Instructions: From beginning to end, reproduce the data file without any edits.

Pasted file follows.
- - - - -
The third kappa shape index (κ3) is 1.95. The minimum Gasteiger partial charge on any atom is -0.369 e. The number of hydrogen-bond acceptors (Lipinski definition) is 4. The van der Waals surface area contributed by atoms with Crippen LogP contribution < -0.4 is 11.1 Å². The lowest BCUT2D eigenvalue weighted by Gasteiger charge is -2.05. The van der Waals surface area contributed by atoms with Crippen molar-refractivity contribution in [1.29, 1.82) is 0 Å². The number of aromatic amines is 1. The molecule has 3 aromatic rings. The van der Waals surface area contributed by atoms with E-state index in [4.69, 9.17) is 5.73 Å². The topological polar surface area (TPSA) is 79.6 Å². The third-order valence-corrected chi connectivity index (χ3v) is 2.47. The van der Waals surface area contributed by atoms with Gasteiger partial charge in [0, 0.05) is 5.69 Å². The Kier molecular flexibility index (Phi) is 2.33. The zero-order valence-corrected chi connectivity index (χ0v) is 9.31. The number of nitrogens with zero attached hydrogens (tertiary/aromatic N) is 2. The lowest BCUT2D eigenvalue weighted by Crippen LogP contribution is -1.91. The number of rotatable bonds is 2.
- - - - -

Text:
The third kappa shape index (κ3) is 1.95. The minimum Gasteiger partial charge on any atom is -0.369 e. The number of hydrogen-bond acceptors (Lipinski definition) is 4. The van der Waals surface area contributed by atoms with Crippen LogP contribution < -0.4 is 11.1 Å². The lowest BCUT2D eigenvalue weighted by Gasteiger charge is -2.05. The van der Waals surface area contributed by atoms with Crippen molar-refractivity contribution in [1.29, 1.82) is 0 Å². The number of aromatic amines is 1. The molecule has 3 aromatic rings. The van der Waals surface area contributed by atoms with E-state index in [4.69, 9.17) is 5.73 Å². The topological polar surface area (TPSA) is 79.6 Å². The third-order valence-corrected chi connectivity index (χ3v) is 2.47. The van der Waals surface area contributed by atoms with Gasteiger partial charge in [0, 0.05) is 5.69 Å². The Kier molecular flexibility index (Phi) is 2.33. The zero-order valence-corrected chi connectivity index (χ0v) is 9.31. The number of nitrogens with zero attached hydrogens (tertiary/aromatic N) is 2. The lowest BCUT2D eigenvalue weighted by Crippen LogP contribution is -1.91. The number of rotatable bonds is 2.